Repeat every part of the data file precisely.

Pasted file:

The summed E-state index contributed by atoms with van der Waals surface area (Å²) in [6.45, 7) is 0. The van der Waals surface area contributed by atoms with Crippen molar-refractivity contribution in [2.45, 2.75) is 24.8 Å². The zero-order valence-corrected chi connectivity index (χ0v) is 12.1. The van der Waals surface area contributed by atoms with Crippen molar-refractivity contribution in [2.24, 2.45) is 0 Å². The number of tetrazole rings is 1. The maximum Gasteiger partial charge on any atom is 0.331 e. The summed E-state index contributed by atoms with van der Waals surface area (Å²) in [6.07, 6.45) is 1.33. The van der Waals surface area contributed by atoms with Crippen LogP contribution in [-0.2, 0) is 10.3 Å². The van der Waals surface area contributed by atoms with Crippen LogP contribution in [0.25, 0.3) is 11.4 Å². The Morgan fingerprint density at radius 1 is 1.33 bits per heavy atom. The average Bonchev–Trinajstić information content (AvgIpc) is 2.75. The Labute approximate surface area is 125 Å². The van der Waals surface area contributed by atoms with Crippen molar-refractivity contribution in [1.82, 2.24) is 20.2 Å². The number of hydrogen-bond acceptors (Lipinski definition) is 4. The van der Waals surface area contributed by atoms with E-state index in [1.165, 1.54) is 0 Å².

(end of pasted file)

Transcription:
The summed E-state index contributed by atoms with van der Waals surface area (Å²) in [6.45, 7) is 0. The van der Waals surface area contributed by atoms with Crippen molar-refractivity contribution in [2.45, 2.75) is 24.8 Å². The zero-order valence-corrected chi connectivity index (χ0v) is 12.1. The van der Waals surface area contributed by atoms with Crippen molar-refractivity contribution in [2.24, 2.45) is 0 Å². The number of tetrazole rings is 1. The maximum Gasteiger partial charge on any atom is 0.331 e. The summed E-state index contributed by atoms with van der Waals surface area (Å²) in [6.07, 6.45) is 1.33. The van der Waals surface area contributed by atoms with Crippen LogP contribution in [-0.2, 0) is 10.3 Å². The van der Waals surface area contributed by atoms with Crippen LogP contribution in [0.25, 0.3) is 11.4 Å². The Morgan fingerprint density at radius 1 is 1.33 bits per heavy atom. The average Bonchev–Trinajstić information content (AvgIpc) is 2.75. The Labute approximate surface area is 125 Å². The van der Waals surface area contributed by atoms with Crippen molar-refractivity contribution in [1.82, 2.24) is 20.2 Å². The number of hydrogen-bond acceptors (Lipinski definition) is 4. The van der Waals surface area contributed by atoms with E-state index in [1.165, 1.54) is 0 Å².